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Front Line Award Winners

Like the Oscars, but for game development platforms.

SAN FRANCISCO — Jan. 5, 2011 — The editors of United Business Media’s industry-leading Game Developer magazine -- Gamasutra's sister publication -- have named the winners for the 2010 Front Line Awards, the twelfth annual ranking of the best tools enabling game development for professional video game creators.

Front Line Awards are given every year in the categories of programming/production, art, audio, game engine, middleware, networking, and the Hall Of Fame.  This year, Game Developer is pleased to honor Adobe Systems’ Flash as its inductee to the Front Line Awards Hall of Fame. Flash’s steady evolution of features and easy extensibility has made it a cornerstone of the game industry.

The Front Line Awards Hall of Fame is reserved for those landmark tools that have served developers mightily over multiple iterations and multiple years, including past winners such as Microsoft DirectX, Adobe Photoshop, Epic's Unreal Engine series, and Rad Game Tools’ Bink Video.

Overall, the Front Line Awards represent the best tools in the game industry, as nominated on and voted for by Game Developer’s expert readership.

Following the announcement of the finalists in December, all winners have been profiled in the January 2011 issue of Game Developer magazine, available now in print and shortly in digital editions.

The editors congratulate the following winners of the 2010 Front Line Awards:

Hall of Fame:

Adobe Flash

Adobe Systems

The Flash platform’s speed, graphical prowess, and easy development language make it simple to start building games quickly. Because the Flash Professional IDE is also very extensible, it’s entirely possible to write custom panels, controls, and scripts to automate repetitive tasks during development. Combined with Adobe AIR, Flash can access most points of interest on the desktop, such as the file system.

Art Tool:

Photoshop CS5 (Adobe)

With its broad feature set and overall flexibility, Adobe Photoshop CS5 improves upon the established Photoshop suite by adding features that include the content-aware fill, HDR imaging, and puppet warp to supply artists with even more image manipulation tools.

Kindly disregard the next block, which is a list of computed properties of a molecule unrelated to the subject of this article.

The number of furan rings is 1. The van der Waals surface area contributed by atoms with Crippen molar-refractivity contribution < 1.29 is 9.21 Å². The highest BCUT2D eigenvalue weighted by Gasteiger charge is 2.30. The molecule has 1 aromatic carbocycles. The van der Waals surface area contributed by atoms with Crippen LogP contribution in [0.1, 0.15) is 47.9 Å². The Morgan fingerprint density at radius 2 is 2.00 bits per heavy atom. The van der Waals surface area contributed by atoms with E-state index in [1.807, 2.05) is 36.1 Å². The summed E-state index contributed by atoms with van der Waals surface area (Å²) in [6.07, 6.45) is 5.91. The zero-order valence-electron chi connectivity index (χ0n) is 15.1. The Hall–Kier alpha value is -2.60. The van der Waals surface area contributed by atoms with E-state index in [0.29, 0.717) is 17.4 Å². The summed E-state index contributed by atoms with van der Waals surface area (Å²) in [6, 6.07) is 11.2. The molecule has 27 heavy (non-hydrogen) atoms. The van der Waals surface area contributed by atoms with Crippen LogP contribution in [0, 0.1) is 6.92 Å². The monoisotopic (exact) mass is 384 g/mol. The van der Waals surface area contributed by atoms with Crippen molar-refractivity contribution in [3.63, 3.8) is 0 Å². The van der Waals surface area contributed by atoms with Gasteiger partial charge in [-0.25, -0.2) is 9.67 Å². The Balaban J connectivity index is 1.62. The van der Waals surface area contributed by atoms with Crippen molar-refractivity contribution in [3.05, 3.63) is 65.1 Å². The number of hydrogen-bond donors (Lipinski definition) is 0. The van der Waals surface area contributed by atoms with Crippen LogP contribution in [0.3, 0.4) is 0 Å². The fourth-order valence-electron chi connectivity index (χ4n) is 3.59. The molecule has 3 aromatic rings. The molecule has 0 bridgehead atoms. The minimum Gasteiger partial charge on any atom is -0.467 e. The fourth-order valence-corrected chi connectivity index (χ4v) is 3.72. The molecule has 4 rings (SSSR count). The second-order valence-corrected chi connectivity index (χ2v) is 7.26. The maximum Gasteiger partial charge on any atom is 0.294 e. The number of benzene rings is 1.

Audio Tool:

FMOD Designer 4.32 (Firelight Technologies)

FMOD Designer offers a suite of options to help create high quality game audio. The software is fully integrated into several popular game engines, including Unreal Engine 3, Unity, and Scaleform, and allows bulk editing of multiple sound files at once.


Havok Physics 2010.1.0 (Havok)

Havok Physics has been used in a multitude of titles across a wide range of platforms, and has proven to be flexible and according to Havok, it’s designed “based exclusively on customer requirements.” Havok Physics can be seen in a number of high-profile titles including Uncharted 2, Demon’s Souls, Halo: Reach, and Just Cause 2.


Unreal Engine 3 (Epic Games)

Epic’s Unreal Engine 3 has played a prominent role in multiplatform development over the past several years, powering a range of titles across a variety of genres. The engine builds upon previous iterations of the Unreal Engine, and supports features that include High Dynamic Range lighting, per-pixel shading, and dynamic shadows.

Programming/Production Tool:

XNA Game Studio 4 (Microsoft)

Microsoft’s XNA Game Studio builds upon previous versions of XNA and allows developers to use Visual Studio to create games for Windows Phones, Xbox 360, and PC, allowing indie developers to easily publish their games on popular platforms using the simple, yet flexible toolset.


Facebook SDK (Facebook)

Facebook’s SDK allows developers to easily integrate the popular social networking service into a variety of apps and games, on platforms including mobile devices and Facebook itself. The Facebook SDK encourages social network integration and allows developers relatively easy access to player metrics.

Game Developer's mission for more than fifteen years has been to provide game developers with information, news, and articles that pertain directly to them. The Front Line Awards are an official way of recognizing one specific aspect of the industry: the tools that developers need to do their jobs better.

As for the Front Line Awards' methodology, Game Developer looks at the powerful lineup of new products and new releases of favorite tools for professional game developers – from game engines to books. Following an open nomination period and consultation with the magazine’s editors, finalists were selected based on criteria such as utility, innovation, value, and ease of use.

The resulting Front Line Award winners represent the most innovative, user-friendly, and useful products from behind the scenes of the world’s best video games. Nominations for this year’s Front Line Awards were open to all new software products (and new versions of software products) related to game development that were released between September 1, 2009 and August 31, 2010.

"As ever, these awards allow developers to honor those tools that actually make their lives easier, and represent the best in the industry,” said Brandon Sheffield, editor-in-chief of Game Developer. “We would like to congratulate both the winners and the also-notable finalists for 2010's Front Line Awards, and wish the industry a prosperous 2011.”

For more information and a full list of finalists, please visit the official Front Line Awards at or visit Game Developer magazine online at

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